caduceus









caduceus


< /kəˈdu siˌaɪ, -ʃiˌaɪ, -ˈdyu-/.

  1. Classical Mythology. the staff carried by Mercury as messenger of the gods.
  2. a representation of this staff used as an emblem of the medical profession and as the insignia of the U.S. Army Medical Corps.

noun plural -cei (-sɪˌaɪ)

  1. classical myth a staff entwined with two serpents and bearing a pair of wings at the top, carried by Hermes (Mercury) as messenger of the gods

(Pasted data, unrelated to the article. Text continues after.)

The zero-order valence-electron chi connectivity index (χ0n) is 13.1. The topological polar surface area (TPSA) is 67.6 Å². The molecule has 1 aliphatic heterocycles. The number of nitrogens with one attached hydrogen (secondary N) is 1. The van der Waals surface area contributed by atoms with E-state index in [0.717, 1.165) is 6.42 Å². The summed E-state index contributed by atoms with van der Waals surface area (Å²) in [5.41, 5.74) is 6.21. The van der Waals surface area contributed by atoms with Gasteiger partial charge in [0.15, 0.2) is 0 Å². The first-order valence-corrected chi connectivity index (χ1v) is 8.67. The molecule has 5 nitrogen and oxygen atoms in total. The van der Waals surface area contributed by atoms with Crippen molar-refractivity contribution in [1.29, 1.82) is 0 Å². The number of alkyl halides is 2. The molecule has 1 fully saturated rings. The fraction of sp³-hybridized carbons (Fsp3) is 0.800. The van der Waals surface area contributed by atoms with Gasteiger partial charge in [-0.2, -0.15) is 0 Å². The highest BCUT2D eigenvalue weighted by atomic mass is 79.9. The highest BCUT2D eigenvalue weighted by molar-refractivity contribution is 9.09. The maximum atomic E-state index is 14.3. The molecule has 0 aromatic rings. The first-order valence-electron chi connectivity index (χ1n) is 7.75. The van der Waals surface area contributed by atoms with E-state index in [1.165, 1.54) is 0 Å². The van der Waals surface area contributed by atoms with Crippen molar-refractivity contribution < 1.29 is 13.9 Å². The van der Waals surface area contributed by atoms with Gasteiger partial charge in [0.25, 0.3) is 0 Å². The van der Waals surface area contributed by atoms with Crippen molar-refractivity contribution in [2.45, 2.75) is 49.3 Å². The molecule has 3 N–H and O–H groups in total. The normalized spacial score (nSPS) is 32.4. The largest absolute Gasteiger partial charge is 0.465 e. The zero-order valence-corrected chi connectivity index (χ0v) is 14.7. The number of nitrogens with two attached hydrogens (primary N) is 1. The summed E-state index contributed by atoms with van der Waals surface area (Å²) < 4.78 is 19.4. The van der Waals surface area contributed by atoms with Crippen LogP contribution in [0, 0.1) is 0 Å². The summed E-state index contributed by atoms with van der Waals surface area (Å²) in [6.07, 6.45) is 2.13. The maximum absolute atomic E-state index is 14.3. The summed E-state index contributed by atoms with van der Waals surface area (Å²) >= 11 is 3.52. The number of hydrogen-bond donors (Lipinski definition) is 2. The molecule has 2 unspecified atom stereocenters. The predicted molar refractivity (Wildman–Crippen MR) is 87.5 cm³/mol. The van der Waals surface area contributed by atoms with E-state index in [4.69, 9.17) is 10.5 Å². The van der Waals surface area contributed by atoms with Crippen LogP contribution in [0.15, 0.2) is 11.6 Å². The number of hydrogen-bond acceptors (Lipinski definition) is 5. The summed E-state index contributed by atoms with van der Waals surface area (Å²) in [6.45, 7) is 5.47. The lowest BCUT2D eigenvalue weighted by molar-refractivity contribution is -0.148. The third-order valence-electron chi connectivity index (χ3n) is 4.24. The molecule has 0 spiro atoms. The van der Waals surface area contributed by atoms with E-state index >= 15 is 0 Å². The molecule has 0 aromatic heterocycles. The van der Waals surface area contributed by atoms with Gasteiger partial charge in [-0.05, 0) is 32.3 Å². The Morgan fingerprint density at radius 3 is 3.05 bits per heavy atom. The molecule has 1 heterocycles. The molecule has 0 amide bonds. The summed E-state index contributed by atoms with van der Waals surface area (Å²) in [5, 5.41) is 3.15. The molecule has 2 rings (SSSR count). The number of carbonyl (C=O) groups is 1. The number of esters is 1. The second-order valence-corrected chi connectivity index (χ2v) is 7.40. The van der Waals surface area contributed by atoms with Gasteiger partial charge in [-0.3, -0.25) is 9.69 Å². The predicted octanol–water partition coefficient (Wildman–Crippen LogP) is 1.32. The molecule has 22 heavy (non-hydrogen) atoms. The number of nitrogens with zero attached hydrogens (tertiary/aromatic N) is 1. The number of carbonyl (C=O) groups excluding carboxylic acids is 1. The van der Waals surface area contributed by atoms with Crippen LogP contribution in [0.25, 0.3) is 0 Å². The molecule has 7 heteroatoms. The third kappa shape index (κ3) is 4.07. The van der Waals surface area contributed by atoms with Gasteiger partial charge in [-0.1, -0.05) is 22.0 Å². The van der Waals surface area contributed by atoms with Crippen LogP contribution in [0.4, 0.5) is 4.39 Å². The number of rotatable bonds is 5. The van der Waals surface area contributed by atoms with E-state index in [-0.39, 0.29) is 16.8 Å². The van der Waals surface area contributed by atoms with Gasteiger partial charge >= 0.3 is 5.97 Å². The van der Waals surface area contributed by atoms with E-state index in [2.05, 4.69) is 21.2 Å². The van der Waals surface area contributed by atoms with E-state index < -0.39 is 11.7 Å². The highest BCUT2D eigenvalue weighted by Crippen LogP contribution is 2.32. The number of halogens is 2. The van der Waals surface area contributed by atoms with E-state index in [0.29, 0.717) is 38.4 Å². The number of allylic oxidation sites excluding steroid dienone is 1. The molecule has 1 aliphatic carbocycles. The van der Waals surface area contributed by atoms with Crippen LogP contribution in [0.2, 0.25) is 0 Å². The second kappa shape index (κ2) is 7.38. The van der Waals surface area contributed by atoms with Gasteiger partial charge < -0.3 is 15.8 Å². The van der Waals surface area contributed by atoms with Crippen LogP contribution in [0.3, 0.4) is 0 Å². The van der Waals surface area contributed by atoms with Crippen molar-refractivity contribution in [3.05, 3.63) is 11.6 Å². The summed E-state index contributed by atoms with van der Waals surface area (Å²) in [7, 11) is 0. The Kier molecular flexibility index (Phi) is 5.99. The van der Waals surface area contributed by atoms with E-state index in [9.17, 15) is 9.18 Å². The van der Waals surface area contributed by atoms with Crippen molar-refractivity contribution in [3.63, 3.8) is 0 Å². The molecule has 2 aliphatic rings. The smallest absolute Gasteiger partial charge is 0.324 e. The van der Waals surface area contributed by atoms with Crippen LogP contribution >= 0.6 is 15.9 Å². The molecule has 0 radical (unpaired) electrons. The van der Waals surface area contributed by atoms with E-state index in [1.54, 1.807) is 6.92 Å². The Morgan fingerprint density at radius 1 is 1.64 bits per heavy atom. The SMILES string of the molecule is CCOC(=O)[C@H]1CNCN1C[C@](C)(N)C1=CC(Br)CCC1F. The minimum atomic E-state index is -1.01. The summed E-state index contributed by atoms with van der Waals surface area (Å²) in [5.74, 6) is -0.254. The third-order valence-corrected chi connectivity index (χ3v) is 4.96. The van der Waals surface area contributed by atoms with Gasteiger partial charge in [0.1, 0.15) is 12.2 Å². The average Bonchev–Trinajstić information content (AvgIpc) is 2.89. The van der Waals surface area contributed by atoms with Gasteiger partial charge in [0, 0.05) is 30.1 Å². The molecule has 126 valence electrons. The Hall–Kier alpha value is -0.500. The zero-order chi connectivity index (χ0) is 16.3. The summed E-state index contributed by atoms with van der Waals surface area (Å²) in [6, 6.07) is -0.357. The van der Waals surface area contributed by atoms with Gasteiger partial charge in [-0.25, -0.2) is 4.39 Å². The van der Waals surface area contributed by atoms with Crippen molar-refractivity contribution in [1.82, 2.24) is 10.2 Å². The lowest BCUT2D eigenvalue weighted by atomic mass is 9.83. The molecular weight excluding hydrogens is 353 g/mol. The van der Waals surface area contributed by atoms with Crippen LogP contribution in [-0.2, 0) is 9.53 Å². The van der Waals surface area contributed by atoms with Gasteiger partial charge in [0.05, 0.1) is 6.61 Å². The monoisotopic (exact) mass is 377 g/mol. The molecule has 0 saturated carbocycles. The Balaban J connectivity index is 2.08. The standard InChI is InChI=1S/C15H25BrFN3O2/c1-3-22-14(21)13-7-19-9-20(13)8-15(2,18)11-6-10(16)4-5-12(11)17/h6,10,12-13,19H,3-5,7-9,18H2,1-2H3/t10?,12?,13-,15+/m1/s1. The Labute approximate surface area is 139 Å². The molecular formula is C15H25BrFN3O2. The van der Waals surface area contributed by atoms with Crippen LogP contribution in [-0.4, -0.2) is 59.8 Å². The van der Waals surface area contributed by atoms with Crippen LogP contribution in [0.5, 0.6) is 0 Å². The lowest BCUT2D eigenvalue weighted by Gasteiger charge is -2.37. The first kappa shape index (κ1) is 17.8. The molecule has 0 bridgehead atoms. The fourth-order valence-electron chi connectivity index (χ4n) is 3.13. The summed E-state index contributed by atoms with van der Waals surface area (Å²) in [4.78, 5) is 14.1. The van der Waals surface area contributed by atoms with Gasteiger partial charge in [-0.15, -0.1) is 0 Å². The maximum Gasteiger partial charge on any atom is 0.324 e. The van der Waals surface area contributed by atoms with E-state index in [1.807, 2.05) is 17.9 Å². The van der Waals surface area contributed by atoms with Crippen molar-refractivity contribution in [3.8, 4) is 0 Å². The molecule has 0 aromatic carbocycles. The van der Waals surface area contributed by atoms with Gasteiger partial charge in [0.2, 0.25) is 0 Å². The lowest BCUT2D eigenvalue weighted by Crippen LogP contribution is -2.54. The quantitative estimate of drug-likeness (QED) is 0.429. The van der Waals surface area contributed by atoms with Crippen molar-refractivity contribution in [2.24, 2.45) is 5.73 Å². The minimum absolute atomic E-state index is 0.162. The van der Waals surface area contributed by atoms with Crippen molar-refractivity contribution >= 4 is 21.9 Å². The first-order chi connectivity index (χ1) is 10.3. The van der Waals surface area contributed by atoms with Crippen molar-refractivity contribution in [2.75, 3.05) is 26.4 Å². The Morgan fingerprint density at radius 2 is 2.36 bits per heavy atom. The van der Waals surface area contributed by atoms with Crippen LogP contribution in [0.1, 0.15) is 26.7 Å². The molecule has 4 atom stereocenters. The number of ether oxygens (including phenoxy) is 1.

2. an insignia resembling this staff used as an emblem of the medical professionCompare staff of Aesculapius
n.

1590s, from Latin caduceus, alteration of Doric Greek karykeion “herald’s staff,” from karyx (genitive karykos) “a herald,” from PIE *karu-, from root *kar- “to praise loudly, extol” (cf. Sanskrit carkarti “mentions with praise,” Old English hreð “fame, glory”). Token of a peaceful embassy; originally an olive branch. Especially the wand carried by Mercury, messenger of the gods, usually represented with two serpents twined round it.

n. pl. ca•du•ce•i (-sē-ī′)

  1. A winged staff with two serpents twined around it, carried by Hermes.
  2. An insignia modeled on Hermes’ staff and used as the symbol of the medical profession.

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